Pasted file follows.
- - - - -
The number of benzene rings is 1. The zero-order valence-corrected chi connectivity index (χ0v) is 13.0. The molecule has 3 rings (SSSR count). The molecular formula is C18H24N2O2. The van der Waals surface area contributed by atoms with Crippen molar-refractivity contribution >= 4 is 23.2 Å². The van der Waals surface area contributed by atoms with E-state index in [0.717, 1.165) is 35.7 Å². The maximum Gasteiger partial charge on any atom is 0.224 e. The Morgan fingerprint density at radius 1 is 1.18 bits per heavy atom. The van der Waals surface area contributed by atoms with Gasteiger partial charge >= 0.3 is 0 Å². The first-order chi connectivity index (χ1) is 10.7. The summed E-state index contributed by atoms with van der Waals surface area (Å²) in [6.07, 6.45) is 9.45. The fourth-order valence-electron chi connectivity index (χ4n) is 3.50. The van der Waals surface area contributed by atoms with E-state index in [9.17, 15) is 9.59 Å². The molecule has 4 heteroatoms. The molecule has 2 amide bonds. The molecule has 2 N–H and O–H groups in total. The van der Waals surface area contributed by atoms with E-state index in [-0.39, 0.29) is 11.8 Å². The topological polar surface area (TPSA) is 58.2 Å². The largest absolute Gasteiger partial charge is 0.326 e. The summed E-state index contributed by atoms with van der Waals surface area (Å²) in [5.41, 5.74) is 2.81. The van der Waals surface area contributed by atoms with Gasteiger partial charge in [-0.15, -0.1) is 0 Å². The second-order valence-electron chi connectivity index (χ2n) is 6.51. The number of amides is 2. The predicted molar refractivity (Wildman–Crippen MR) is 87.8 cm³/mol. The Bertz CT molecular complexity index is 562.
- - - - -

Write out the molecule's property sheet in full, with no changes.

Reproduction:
The number of benzene rings is 1. The zero-order valence-corrected chi connectivity index (χ0v) is 13.0. The molecule has 3 rings (SSSR count). The molecular formula is C18H24N2O2. The van der Waals surface area contributed by atoms with Crippen molar-refractivity contribution >= 4 is 23.2 Å². The van der Waals surface area contributed by atoms with E-state index in [0.717, 1.165) is 35.7 Å². The maximum Gasteiger partial charge on any atom is 0.224 e. The Morgan fingerprint density at radius 1 is 1.18 bits per heavy atom. The van der Waals surface area contributed by atoms with Gasteiger partial charge >= 0.3 is 0 Å². The first-order chi connectivity index (χ1) is 10.7. The summed E-state index contributed by atoms with van der Waals surface area (Å²) in [6.07, 6.45) is 9.45. The fourth-order valence-electron chi connectivity index (χ4n) is 3.50. The van der Waals surface area contributed by atoms with E-state index in [9.17, 15) is 9.59 Å². The molecule has 4 heteroatoms. The molecule has 2 amide bonds. The molecule has 2 N–H and O–H groups in total. The van der Waals surface area contributed by atoms with E-state index in [-0.39, 0.29) is 11.8 Å². The topological polar surface area (TPSA) is 58.2 Å². The largest absolute Gasteiger partial charge is 0.326 e. The summed E-state index contributed by atoms with van der Waals surface area (Å²) in [5.41, 5.74) is 2.81. The van der Waals surface area contributed by atoms with Gasteiger partial charge in [-0.15, -0.1) is 0 Å². The second-order valence-electron chi connectivity index (χ2n) is 6.51. The number of amides is 2. The predicted molar refractivity (Wildman–Crippen MR) is 87.8 cm³/mol. The Bertz CT molecular complexity index is 562.